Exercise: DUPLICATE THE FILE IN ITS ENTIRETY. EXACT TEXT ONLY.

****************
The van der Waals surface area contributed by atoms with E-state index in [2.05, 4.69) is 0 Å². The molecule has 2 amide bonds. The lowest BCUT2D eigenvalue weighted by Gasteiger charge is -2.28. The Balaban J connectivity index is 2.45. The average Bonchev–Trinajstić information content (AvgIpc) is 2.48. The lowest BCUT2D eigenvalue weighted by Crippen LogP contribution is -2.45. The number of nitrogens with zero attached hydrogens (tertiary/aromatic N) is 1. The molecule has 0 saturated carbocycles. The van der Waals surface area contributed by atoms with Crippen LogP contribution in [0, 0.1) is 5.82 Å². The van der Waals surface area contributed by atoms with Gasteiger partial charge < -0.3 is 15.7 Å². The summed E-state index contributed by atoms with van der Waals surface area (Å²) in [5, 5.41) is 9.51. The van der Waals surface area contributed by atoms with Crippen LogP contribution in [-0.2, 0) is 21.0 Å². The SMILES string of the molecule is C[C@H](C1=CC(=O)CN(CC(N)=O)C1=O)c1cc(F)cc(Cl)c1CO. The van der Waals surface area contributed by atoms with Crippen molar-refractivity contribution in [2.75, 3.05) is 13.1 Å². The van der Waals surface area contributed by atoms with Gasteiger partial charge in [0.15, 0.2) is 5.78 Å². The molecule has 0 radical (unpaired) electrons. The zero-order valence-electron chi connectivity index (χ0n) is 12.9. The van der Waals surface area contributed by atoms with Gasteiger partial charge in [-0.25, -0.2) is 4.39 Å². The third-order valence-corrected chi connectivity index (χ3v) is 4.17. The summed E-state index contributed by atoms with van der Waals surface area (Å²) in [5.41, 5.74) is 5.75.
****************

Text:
The van der Waals surface area contributed by atoms with E-state index in [2.05, 4.69) is 0 Å². The molecule has 2 amide bonds. The lowest BCUT2D eigenvalue weighted by Gasteiger charge is -2.28. The Balaban J connectivity index is 2.45. The average Bonchev–Trinajstić information content (AvgIpc) is 2.48. The lowest BCUT2D eigenvalue weighted by Crippen LogP contribution is -2.45. The number of nitrogens with zero attached hydrogens (tertiary/aromatic N) is 1. The molecule has 0 saturated carbocycles. The van der Waals surface area contributed by atoms with Crippen LogP contribution in [0, 0.1) is 5.82 Å². The van der Waals surface area contributed by atoms with Gasteiger partial charge < -0.3 is 15.7 Å². The summed E-state index contributed by atoms with van der Waals surface area (Å²) in [5, 5.41) is 9.51. The van der Waals surface area contributed by atoms with Crippen LogP contribution in [-0.2, 0) is 21.0 Å². The SMILES string of the molecule is C[C@H](C1=CC(=O)CN(CC(N)=O)C1=O)c1cc(F)cc(Cl)c1CO. The van der Waals surface area contributed by atoms with Crippen molar-refractivity contribution in [2.75, 3.05) is 13.1 Å². The van der Waals surface area contributed by atoms with Gasteiger partial charge in [0.15, 0.2) is 5.78 Å². The molecule has 0 radical (unpaired) electrons. The zero-order valence-electron chi connectivity index (χ0n) is 12.9. The van der Waals surface area contributed by atoms with Gasteiger partial charge in [-0.25, -0.2) is 4.39 Å². The third-order valence-corrected chi connectivity index (χ3v) is 4.17. The summed E-state index contributed by atoms with van der Waals surface area (Å²) in [5.41, 5.74) is 5.75.